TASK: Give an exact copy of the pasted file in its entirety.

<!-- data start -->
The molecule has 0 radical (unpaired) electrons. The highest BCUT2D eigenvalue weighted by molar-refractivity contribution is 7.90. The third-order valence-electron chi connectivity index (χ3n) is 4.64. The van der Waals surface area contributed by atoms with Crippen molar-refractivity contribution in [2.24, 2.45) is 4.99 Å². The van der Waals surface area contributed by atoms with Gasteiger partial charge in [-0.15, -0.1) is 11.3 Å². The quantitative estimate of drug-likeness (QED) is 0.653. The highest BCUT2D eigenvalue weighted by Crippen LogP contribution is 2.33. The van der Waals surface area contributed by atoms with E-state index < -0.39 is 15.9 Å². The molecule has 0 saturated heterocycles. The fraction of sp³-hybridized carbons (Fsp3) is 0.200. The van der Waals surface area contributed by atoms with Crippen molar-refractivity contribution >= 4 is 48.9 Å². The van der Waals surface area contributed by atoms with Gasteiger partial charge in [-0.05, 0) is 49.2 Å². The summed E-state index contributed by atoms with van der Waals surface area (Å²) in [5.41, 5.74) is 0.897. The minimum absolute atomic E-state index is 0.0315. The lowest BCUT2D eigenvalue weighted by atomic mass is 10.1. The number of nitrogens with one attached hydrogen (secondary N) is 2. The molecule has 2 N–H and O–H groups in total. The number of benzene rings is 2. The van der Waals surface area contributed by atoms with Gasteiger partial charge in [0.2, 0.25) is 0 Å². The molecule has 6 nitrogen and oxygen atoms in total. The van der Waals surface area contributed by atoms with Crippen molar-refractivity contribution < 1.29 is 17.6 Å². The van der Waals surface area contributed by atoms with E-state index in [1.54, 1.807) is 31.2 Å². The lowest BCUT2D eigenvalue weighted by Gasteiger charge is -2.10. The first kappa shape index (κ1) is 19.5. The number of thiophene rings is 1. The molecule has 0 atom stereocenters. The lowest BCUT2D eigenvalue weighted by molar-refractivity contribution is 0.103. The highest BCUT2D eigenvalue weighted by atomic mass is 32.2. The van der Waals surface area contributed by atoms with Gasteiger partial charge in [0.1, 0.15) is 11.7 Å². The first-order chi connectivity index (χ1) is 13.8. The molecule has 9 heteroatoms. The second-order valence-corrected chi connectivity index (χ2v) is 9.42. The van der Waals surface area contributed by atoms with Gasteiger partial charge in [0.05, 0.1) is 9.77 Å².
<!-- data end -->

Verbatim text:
The molecule has 0 radical (unpaired) electrons. The highest BCUT2D eigenvalue weighted by molar-refractivity contribution is 7.90. The third-order valence-electron chi connectivity index (χ3n) is 4.64. The van der Waals surface area contributed by atoms with Crippen molar-refractivity contribution in [2.24, 2.45) is 4.99 Å². The van der Waals surface area contributed by atoms with Gasteiger partial charge in [-0.15, -0.1) is 11.3 Å². The quantitative estimate of drug-likeness (QED) is 0.653. The highest BCUT2D eigenvalue weighted by Crippen LogP contribution is 2.33. The van der Waals surface area contributed by atoms with E-state index < -0.39 is 15.9 Å². The molecule has 0 saturated heterocycles. The fraction of sp³-hybridized carbons (Fsp3) is 0.200. The van der Waals surface area contributed by atoms with Crippen molar-refractivity contribution >= 4 is 48.9 Å². The van der Waals surface area contributed by atoms with Gasteiger partial charge in [-0.05, 0) is 49.2 Å². The summed E-state index contributed by atoms with van der Waals surface area (Å²) in [5.41, 5.74) is 0.897. The minimum absolute atomic E-state index is 0.0315. The lowest BCUT2D eigenvalue weighted by atomic mass is 10.1. The number of nitrogens with one attached hydrogen (secondary N) is 2. The molecule has 2 N–H and O–H groups in total. The number of benzene rings is 2. The van der Waals surface area contributed by atoms with Gasteiger partial charge in [0.2, 0.25) is 0 Å². The molecule has 6 nitrogen and oxygen atoms in total. The van der Waals surface area contributed by atoms with Crippen molar-refractivity contribution < 1.29 is 17.6 Å². The van der Waals surface area contributed by atoms with E-state index in [1.54, 1.807) is 31.2 Å². The lowest BCUT2D eigenvalue weighted by Gasteiger charge is -2.10. The first kappa shape index (κ1) is 19.5. The number of thiophene rings is 1. The molecule has 0 atom stereocenters. The lowest BCUT2D eigenvalue weighted by molar-refractivity contribution is 0.103. The highest BCUT2D eigenvalue weighted by atomic mass is 32.2. The van der Waals surface area contributed by atoms with Gasteiger partial charge in [0.1, 0.15) is 11.7 Å². The first-order chi connectivity index (χ1) is 13.8. The molecule has 9 heteroatoms. The second-order valence-corrected chi connectivity index (χ2v) is 9.42. The van der Waals surface area contributed by atoms with Gasteiger partial charge in [0.05, 0.1) is 9.77 Å².